So there are a lot of “ifs” and “unlikelihoods” to have any concern about any raw fruits and vegetables in grocery stores or similar spaces to be a risk factor for a coronavirus. The sequence of events that would have to happen to create a risk is unlikely, and in most cases, unrealistic. First, a sick person would have to be in direct contact with the specific food and deposit enough of the virus particles on it by coughing or sneezing on it or near it. The likelihood of such a sick person being in a store today and being able to cough/sneeze openly, given all the warnings, restrictions, and precautions is unlikely. Additionally, if it was a healthy or asymptomatic individual who manages somehow to cough/sneeze on the food, they are unlikely to deposit enough of a viral load to be of any risk or concern. Then, there would have to be virtually perfect time coordination between when a potentially sick person deposited enough of the viral load on that particular raw fruit or vegetable, such as a leafy green bundle, and another person picking it up and taking it home. The virus is not good at surviving on surfaces long periods of time, so just the time in the store, nevermind the ride back home, storage in the fridge, and such, would all play a role in reducing the risk further and further, down to it being of no concern. The key concern is what we are doing with our hands at any time that we are out in public, and simply making sure that we are not directly touching our eyes, nose, ears, or mouth while out in public spaces and possibly touching all kinds of other things.

How to take smart precautions

In conclusion, the risk of COVID from eating raw produce is extremely unlikely, and no other unique preparation methods are required to handle the produce from a grocery store today, aside from what should always be done: wash your hands thoroughly upon coming home AND wash the produce thoroughly under running water before using it to prepare and consume. A vinegar wash or a special produce wash, as some people like to do, especially if they have a compromised immune system, is possible. Still, these are mostly designed for bacteria contamination problems. As long as the produce is washed in clean, uncontaminated water, in most cases, that is all that is needed to rinse/wash any raw fruits and vegetables that will be consumed.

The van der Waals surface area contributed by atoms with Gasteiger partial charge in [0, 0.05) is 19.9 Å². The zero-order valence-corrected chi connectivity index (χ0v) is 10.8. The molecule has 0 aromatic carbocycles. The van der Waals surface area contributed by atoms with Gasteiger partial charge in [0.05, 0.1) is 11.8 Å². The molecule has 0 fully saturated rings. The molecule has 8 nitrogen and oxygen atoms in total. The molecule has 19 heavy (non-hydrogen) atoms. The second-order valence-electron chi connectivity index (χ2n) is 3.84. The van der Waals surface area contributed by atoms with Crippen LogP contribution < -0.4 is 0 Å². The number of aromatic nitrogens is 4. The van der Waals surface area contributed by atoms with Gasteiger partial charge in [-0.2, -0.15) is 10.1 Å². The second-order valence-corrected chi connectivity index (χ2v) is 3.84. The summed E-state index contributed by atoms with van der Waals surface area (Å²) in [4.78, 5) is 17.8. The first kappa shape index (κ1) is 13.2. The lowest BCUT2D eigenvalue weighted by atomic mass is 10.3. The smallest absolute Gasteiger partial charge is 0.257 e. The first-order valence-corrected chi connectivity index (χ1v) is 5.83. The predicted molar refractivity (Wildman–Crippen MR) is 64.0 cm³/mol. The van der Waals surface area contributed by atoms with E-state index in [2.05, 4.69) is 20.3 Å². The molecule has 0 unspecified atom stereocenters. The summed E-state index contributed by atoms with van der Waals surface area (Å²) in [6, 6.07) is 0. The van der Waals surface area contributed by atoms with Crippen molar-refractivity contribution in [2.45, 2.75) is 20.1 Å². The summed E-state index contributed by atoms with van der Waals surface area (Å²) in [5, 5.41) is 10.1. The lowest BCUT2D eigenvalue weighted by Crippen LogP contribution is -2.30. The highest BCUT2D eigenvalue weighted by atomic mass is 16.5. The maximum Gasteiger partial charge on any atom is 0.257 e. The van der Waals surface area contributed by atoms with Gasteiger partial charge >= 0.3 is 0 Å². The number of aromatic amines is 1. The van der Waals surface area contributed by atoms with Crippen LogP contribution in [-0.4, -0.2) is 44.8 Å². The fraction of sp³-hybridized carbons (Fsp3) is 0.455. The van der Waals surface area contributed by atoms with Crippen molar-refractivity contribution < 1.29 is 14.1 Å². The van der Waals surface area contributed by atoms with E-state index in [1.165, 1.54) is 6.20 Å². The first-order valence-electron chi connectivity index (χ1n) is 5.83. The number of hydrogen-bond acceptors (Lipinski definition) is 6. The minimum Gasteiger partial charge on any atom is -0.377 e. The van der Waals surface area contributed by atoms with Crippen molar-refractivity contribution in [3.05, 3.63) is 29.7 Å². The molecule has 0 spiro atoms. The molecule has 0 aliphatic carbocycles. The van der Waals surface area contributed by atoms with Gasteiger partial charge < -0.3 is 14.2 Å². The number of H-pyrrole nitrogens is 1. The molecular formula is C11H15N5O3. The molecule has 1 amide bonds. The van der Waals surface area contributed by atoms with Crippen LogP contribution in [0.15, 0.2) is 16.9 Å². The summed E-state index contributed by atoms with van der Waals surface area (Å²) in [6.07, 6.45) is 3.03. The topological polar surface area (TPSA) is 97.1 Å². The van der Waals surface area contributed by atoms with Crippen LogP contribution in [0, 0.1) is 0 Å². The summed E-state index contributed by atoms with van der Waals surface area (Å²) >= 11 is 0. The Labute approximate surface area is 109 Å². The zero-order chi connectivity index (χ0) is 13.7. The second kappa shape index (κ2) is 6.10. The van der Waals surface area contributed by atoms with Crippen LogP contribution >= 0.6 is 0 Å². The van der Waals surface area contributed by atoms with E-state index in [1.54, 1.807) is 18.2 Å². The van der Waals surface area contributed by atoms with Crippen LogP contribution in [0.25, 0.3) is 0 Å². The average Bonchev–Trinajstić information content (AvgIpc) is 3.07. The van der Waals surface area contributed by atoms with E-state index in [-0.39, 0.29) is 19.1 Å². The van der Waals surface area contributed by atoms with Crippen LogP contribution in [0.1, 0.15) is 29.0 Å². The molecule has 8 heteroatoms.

We cannot forget too that we have stomach acid for a reason to disinfect our food before it goes into the intestines and bloodstream and that only fails when intestinal bacteria are excessively high in the food (i.e., undercooked animal foods), with some bypassing this safeguard, and our body is already in a state of imbalance or disease that makes it unable to kill any that get through further down the line. Otherwise, between stomach acid and our immune system, we continue to function correctly despite being subjected to millions of foreign particles each day. I wish the media and health organizations made people more aware of this, as this kind of info is greatly lacking today and contributing to all sorts of irrational and unfounded fears. As far as we know, and as far as everything points to today and has in the past, coronaviruses are a risk to the respiratory system when inhaled, not when eaten.

In the end, I cannot emphasize enough that the most important thing at this time in our society (as should always be) is to focus on cleaning up and out one’s body and supporting our bodies (and minds) in the best of ways. When the body is optimally supported, it can overcome pretty much anything, as it was perfectly designed to do. We have to remember this always and not allow the fear-mongering of today’s media and lack of meaningful education from our health organizations to cause us to forget this and operate from a state of dizzying fears, anxieties, and worries.

For more general info from the medical authorities:

  • If you are located in the US, please refer to the following guidance from the Mayo clinic

  • If you are located in Canada, please refer to the following guidance from Health Canada

  • And if you are located elsewhere in the world, you can still refer to the above two sources or find the guidance issued from your local health authorities.